|Scott Bernard Watson
Scottie came into our lives one year, two months and eleven days ago. He was a scruffy old man. The animal rescue we got him from said they thought he was ten or eleven years old; they didn’t know for sure.
He had been a stud at a Puppy Mill, caged in an outdoor dog run for all of his life. They told us he had a few problems; he was old and he had no front top teeth (he had never been to the vet or had his teeth cleaned). He was house broken, although he still hiked his leg on occasion.
We took Quincy, the resident Chihuahua, to meet him in the schoolyard across the street, so as to ward off any territorial feelings. As we approached the two of them sniffed each other and ran off to play, as if they were long lost brothers meeting once again. Scottie acted as if he was already 'Home.'
Scottie walked into the house and into our hearts like an old friend. He quickly took to the house and claimed it as his own. He broke the no dogs on the furniture rule so often that we gave up and gave him an ottoman to call his own. He seemed to know that it was his. We spoiled him rotten. For an outdoor dog he took to his own bed and raised food and water dish like a duck to water!
He had a funny habit of barking at any doorbell, including the ones he heard on TV. He was so good at it that he soon solicited Quincy, who never barked at a doorbell on TV in his life, to join in. He was a smart dog. He would spy Quincy in a favored spot and engage him in a game of 'chase'. Quincy would run around and around, Scottie would circle back and claim the spot for himself.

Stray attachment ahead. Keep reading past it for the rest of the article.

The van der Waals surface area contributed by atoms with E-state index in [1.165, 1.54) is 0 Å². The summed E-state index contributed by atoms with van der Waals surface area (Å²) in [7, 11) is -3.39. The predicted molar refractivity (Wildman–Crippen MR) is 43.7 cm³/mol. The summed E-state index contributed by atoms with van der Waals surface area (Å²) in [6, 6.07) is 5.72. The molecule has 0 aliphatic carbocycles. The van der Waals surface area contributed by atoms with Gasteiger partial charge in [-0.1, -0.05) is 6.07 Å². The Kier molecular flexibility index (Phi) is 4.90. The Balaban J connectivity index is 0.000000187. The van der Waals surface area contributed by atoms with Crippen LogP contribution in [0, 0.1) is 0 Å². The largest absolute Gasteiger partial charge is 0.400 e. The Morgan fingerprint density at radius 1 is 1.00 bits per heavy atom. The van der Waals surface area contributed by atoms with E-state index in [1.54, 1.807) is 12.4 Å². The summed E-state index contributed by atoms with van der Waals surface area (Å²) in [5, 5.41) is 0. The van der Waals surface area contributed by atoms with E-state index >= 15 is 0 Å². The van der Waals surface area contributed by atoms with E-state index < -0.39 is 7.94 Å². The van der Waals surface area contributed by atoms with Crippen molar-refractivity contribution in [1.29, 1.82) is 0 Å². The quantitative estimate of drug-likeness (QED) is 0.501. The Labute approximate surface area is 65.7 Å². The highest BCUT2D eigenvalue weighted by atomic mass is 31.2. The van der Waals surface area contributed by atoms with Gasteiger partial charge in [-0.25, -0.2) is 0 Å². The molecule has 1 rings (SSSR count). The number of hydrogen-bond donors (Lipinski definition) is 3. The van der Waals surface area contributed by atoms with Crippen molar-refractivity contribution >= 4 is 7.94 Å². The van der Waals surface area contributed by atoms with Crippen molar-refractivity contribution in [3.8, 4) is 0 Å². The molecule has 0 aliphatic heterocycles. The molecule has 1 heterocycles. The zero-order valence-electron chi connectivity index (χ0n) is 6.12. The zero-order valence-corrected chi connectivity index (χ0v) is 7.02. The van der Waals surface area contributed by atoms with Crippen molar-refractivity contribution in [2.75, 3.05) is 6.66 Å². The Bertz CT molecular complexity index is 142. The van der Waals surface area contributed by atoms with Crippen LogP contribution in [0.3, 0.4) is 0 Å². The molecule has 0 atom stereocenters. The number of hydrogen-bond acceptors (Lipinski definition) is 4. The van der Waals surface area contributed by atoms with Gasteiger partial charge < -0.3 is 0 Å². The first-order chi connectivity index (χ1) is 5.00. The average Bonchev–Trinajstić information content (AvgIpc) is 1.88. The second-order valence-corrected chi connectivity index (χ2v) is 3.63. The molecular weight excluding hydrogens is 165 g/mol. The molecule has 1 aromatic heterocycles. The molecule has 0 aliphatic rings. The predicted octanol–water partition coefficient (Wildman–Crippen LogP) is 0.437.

He was a well-behaved and mischievous dog. Despite his rough upbringing the only thing he was afraid of was thunderstorms. At the first sign of a pending storm he would get as close to you as possible and cling for dear life. Scottie was a gentle dog, he would lightly jump onto your lap, look at you with his soft sable eyes and ever so lightly lick your hand. I came to believe that it was his way of saying thank you for taking such good care of me. The thanks should have gone to him, for the unconditional love he showered on us.
We learned that Scottie had a very bad heart murmur in July. His heart was wearing out; there was nothing we could do. He had his good days and he had some bad ones but he was well loved to the end. Scott had the biggest, sweetest heart of any dog I know.
Scottie crossed over to the Rainbow Bridge this morning. Our hearts are heavy, but his is now light.
© Copyright 2008 JC English (UN: joanm at Writing.Com).
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